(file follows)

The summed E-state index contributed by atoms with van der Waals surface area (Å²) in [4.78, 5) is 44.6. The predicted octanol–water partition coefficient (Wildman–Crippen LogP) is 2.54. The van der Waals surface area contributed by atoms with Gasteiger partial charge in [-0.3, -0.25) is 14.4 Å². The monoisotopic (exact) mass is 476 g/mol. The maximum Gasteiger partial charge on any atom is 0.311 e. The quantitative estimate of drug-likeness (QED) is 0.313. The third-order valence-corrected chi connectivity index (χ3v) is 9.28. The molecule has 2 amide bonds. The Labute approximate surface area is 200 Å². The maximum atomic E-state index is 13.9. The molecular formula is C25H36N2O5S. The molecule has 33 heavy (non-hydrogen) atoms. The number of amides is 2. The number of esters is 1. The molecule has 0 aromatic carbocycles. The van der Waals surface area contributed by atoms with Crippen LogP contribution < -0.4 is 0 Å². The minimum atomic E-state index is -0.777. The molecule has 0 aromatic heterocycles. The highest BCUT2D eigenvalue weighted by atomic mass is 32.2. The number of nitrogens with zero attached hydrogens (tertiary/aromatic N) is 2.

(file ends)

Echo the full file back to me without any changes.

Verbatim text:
The summed E-state index contributed by atoms with van der Waals surface area (Å²) in [4.78, 5) is 44.6. The predicted octanol–water partition coefficient (Wildman–Crippen LogP) is 2.54. The van der Waals surface area contributed by atoms with Gasteiger partial charge in [-0.3, -0.25) is 14.4 Å². The monoisotopic (exact) mass is 476 g/mol. The maximum Gasteiger partial charge on any atom is 0.311 e. The quantitative estimate of drug-likeness (QED) is 0.313. The third-order valence-corrected chi connectivity index (χ3v) is 9.28. The molecule has 2 amide bonds. The Labute approximate surface area is 200 Å². The maximum atomic E-state index is 13.9. The molecular formula is C25H36N2O5S. The molecule has 33 heavy (non-hydrogen) atoms. The number of amides is 2. The number of esters is 1. The molecule has 0 aromatic carbocycles. The van der Waals surface area contributed by atoms with Crippen LogP contribution < -0.4 is 0 Å². The minimum atomic E-state index is -0.777. The molecule has 0 aromatic heterocycles. The highest BCUT2D eigenvalue weighted by atomic mass is 32.2. The number of nitrogens with zero attached hydrogens (tertiary/aromatic N) is 2.